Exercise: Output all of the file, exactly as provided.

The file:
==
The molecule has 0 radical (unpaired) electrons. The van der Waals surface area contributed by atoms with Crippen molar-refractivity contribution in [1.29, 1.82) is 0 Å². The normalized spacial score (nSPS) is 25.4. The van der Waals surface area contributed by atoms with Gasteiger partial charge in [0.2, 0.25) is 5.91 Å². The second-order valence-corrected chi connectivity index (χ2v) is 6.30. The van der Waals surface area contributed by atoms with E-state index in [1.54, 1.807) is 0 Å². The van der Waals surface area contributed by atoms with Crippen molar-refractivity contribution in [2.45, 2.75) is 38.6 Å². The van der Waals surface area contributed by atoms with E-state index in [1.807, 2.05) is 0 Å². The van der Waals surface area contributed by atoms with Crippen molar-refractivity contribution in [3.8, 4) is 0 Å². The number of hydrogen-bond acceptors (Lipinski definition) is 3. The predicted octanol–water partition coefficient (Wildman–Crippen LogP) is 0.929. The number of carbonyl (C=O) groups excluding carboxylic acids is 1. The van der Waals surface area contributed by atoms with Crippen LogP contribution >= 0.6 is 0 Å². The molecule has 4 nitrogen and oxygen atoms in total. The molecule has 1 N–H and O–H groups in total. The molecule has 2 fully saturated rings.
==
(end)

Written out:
The molecule has 0 radical (unpaired) electrons. The van der Waals surface area contributed by atoms with Crippen molar-refractivity contribution in [1.29, 1.82) is 0 Å². The normalized spacial score (nSPS) is 25.4. The van der Waals surface area contributed by atoms with Gasteiger partial charge in [0.2, 0.25) is 5.91 Å². The second-order valence-corrected chi connectivity index (χ2v) is 6.30. The van der Waals surface area contributed by atoms with E-state index in [1.54, 1.807) is 0 Å². The van der Waals surface area contributed by atoms with Crippen molar-refractivity contribution in [2.45, 2.75) is 38.6 Å². The van der Waals surface area contributed by atoms with E-state index in [1.807, 2.05) is 0 Å². The van der Waals surface area contributed by atoms with Crippen molar-refractivity contribution in [3.8, 4) is 0 Å². The number of hydrogen-bond acceptors (Lipinski definition) is 3. The predicted octanol–water partition coefficient (Wildman–Crippen LogP) is 0.929. The number of carbonyl (C=O) groups excluding carboxylic acids is 1. The van der Waals surface area contributed by atoms with Crippen LogP contribution >= 0.6 is 0 Å². The molecule has 4 nitrogen and oxygen atoms in total. The molecule has 1 N–H and O–H groups in total. The molecule has 2 fully saturated rings.